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Back in the 1990s, when the term "urban legend" was in vogue, a silly rumor made the rounds about a young bride from Herzliya who gave birth to a black baby after having sex with a stripper at her bachelorette party. Israel was divided into two kinds of people: Those who swore they personally knew the bride's family, and those who knew people who knew the bride's family. That division repeated itself when a new rumor spread about a bride who, to the amazement of the invitees, confessed under the huppa at her wedding that she had had an affair with the best man. Half the country claimed they attended that wedding, the other half knew someone who did.

As it tends to do, history repeated itself and another story has surfaced to divide Israel in two: Those who know the family that mistakenly threw away a mattress containing their $1 million life's savings, and those who know someone who knows them.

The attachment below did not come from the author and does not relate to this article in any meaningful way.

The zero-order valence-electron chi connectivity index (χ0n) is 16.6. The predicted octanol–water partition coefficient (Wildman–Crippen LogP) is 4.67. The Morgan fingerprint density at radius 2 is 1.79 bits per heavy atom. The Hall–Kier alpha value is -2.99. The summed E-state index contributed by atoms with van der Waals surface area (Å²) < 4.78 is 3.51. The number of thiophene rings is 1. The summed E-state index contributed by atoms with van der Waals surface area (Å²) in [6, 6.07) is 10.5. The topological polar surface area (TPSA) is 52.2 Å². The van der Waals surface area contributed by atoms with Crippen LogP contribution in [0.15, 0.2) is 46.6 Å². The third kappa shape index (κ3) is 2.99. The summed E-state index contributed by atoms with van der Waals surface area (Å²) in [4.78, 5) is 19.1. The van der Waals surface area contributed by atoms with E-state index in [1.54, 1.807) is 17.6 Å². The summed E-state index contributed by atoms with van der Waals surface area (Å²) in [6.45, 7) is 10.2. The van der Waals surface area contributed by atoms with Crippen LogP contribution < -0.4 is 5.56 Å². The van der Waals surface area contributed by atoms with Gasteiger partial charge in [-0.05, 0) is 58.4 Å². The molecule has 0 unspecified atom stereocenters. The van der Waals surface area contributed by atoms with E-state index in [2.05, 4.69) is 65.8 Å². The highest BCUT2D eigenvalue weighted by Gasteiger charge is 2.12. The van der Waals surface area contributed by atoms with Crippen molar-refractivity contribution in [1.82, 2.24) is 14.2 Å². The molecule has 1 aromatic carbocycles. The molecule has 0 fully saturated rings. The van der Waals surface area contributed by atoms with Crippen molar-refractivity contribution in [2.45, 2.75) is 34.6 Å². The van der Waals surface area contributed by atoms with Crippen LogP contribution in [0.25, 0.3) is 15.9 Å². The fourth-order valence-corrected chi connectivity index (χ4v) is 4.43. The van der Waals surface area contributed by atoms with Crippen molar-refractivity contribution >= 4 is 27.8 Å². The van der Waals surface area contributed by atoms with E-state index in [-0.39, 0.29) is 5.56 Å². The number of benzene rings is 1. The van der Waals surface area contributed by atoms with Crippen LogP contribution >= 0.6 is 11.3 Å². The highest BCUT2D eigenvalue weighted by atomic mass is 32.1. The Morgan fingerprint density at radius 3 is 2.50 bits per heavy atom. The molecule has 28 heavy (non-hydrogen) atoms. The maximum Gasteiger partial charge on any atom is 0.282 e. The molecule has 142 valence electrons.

There's nothing to say, really; things like this happen once in a hundred years. A story tailor-made for the newspapers' back pages. A story so fantastic, so grandiose, so "funny and amusing" that it almost seems made up, like it were written for the screen: an urban legend with a twist. Or perhaps, the biggest practical joke in the nation's history.

The affair involving celebrity Dudu Topaz, who is suspected of ordering assaults on television executives, with all its psycho-dramatic elements, seems to have irreparably blurred the boundaries between the normal and the bizarre. But the mattress story has managed to outdo the Topaz affair and take first place on the list of "salon talk." Consider this: Our nation's discourse is not focused on the fatefully approaching address by Prime Minister Benjamin Netanyahu at Bar-Ilan University; the elections today in Iran, or even the shooting at the Holocaust museum in Washington. Rather, a lousy mattress with $1 million inside (in hundreds? in quarters? Maybe in monopoly money?)

Now the masses are excavating the Hiriya landfill, where the mattress is said to have been dumped. It is just another sign of the growing detachment between the public in Israel and reality; its disconnect with its surroundings and, particularly, its loss of mind. Good luck searching. Wherever the mattress lies, whether it is found or not, the story already stinks. My bet? The black stripper's son from Herzliya is going to find it.